Vanessa Power, the editor of Avenir and Avenir Africa talks exclusively to Essential Traveller about her latest exhibition in Nigeria: Yellow Sun: The New Contemporaries.
Tell us a bit about how Yellow Sun came about.
To launch Avenir Africa in Nigeria, I felt I needed to do something more than just your usual celebrity champagne party. It needed to be arty, and meaningful. I wanted to launch in a way that without opening a copy of Avenir you can visualize and experience the art we publish in the magazine. This was the birth of Yellow Sun; The New Contemporaries.
Avenir focuses solely on emerging new contemporary artists so it is important for us to reflect this in the exhibition. Yellow Sun is a dynamic group show featuring some of the best new contemporary artists from the UK, US, France, South Korea and Nigeria, all under 30.
You’re based in the UK, why did you choose to have the exhibition in Nigeria?
Most Nigerians born and bred abroad tend to have a disconnect with their roots – my mother made it a priority that this will never be the case for my siblings and I so we spent long summers in Port Harcourt. I am extremely passionate about Nigerian arts and culture especially in my hometown Port- Harcourt.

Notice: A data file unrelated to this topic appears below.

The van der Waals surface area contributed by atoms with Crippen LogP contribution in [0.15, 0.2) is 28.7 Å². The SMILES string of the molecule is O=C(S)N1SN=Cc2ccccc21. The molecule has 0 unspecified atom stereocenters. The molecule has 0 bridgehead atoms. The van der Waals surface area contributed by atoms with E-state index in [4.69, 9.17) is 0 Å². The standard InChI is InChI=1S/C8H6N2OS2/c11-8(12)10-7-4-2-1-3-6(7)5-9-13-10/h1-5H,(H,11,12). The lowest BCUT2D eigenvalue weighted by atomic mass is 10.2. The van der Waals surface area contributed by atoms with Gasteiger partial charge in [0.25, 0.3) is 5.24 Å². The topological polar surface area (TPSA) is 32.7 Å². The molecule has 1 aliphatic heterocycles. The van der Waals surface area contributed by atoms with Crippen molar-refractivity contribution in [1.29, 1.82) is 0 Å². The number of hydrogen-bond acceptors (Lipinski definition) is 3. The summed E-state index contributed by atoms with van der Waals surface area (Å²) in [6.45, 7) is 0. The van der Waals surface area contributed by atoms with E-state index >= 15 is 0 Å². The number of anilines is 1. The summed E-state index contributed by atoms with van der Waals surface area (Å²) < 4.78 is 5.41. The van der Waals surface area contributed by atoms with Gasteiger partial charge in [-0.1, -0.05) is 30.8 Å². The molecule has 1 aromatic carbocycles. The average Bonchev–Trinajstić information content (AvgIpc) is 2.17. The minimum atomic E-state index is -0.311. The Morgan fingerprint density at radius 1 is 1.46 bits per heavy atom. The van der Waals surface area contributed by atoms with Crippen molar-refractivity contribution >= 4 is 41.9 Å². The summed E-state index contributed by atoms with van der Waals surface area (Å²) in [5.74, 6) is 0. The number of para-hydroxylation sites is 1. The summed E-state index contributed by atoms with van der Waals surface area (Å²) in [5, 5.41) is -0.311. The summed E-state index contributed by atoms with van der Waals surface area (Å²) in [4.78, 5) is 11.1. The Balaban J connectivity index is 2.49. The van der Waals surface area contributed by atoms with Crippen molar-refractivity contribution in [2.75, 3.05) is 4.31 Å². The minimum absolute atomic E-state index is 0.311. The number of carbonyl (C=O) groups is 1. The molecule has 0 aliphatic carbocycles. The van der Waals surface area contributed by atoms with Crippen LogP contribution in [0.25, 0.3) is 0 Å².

Lagos is an emerging and very vibrant city so it made perfect sense to exhibit all these International artists in Lagos rather than having established Nigerian artists exhibit abroad. I thought lets bring the art world here, as there is such a big spotlight on African, in particular Nigerian art. I hosted a panel discussion during START art fair at The Saatchi Gallery – and the topic was all about emerging cities such as Lagos, Istanbul and Singapore.
It’s lovely to be supported by global brands such as Guaranty Trust Bank and Daniel Ford International, like Avenir they believe in emerging artists and engage in ways to globalize the Lagos art scene.
How did you choose what artists to feature?
In Avenir magazine my editors and I work closely with art institutions such as Jerwood, Art Caitlin, Degree Art and the iconic Central Saint Martins – here we have direct access to the best new artists.
Many of the artists in Yellow Sun are artists we have featured in the magazine such as Sang Woo Kim, Tristan Pigott and Ewa Wilczynski who was on the cover of our very first print issue. Kachi Irondi was recommended to me by Central Saint Martins and Lina Viktor took part in the recent Avenir Art Auction, auctioned by Sotheby’s in aid of Jerwood Charitable Foundation.
Why did you name the exhibition ‘Yellow Sun’?
This is probably the first question people ask when they hear of the show, I guess they immediately think of the legendary author Chimamanda Adichie – she is such an inspiration and as a young black girl I have so much respect for her, for being a powerful voice and role model.
Yellow Sun – is referencing the African sun, and dances around various themes such as, heritage, unity, bold, powerful – all of which reflects the work produced by the artists for this exhibition and the artists themselves.